Tractatus Theologico-Politicus Buruch de Spinoza ISBN 978 90284 1773 1 Publisher: Wereldbibliotheek
Translation - Relatively easy to read.
The first work advocating the modern western state in western philosophy.
A meticulous analysis of key elements in scripture.
Many referrals and citations from Hebrew, Greek, Roman and Eastern and Arabian works that point out more or less what Spinoza means to show.
A clear look into the thoughts of medieval thinking, religion and politics.
It was written by 'our Jew'.
In reality the only con there is exists because I have the luxury of looking at this work from a perspective which has had a chance to see the thought voiced in this work evolve.
The first sixteen of twenty chapters are an analysis of scripture which might be boring for people who are not interested in that.
Translation - Losing its accuracy in translation.
Tolerence is shown as a necessity for human life and therefore a necessity for the survival of the state.
The philosophical stance Spinoza takes towards what is surely going to be excommunication is inspiring.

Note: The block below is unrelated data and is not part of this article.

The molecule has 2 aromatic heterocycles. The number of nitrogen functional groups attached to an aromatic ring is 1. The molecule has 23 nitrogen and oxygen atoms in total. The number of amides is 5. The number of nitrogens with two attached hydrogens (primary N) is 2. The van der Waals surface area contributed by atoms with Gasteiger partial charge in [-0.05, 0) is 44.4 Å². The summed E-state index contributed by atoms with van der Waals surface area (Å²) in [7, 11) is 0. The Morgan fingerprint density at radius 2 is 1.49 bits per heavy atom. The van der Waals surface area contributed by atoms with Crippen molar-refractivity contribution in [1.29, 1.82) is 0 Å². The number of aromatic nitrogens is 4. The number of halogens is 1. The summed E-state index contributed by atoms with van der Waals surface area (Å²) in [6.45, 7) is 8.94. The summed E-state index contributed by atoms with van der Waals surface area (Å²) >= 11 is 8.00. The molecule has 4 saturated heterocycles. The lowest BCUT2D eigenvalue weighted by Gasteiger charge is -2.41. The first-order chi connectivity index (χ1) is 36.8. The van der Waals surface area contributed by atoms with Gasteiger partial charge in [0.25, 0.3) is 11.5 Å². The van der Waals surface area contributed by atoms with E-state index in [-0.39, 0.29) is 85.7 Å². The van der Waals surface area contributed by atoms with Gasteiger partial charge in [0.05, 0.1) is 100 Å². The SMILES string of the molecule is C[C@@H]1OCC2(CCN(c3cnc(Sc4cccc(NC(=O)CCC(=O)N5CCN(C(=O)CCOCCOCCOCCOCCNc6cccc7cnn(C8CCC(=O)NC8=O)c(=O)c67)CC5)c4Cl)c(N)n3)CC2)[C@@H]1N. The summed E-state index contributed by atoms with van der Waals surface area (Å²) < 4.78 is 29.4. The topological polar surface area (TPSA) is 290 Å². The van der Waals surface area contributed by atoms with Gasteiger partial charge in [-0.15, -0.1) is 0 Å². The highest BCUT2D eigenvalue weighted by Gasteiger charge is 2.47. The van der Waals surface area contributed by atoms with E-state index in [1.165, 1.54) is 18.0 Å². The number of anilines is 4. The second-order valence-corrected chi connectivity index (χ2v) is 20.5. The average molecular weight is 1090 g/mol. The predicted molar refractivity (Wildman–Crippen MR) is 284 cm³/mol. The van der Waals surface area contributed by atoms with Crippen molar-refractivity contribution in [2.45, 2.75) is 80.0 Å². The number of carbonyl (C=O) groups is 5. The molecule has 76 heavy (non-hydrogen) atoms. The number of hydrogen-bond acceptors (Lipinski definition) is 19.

The insights into scripture are voiced in such a way that it is clear Spinoza knows he is balancing on the edge of the inquisitions pyres and the only reason that he doesn't press certain points is a natural respect for other people's belief systems.
Spinoza's idea of 'God' as nature shows beautifully in the way he reasons away certain dogma's.
[INDENT]"No, the object of government is not to change men from rational beings into beasts or puppets, but to enable them to develop their minds and bodies in security, and to employ their reason unshackled; neither showing hatred, anger, or deciet, nor watched with the eyes of jealousy and injustice. In fact, the true aim of government is liberty."
[/INDENT]RATING: 8.5 
 The 1,5 point I didn't award this book with are primarily due to a poor translation and poor philosophical explanations of Spinoza's work by the translator. The original work would not have had this disadvantage.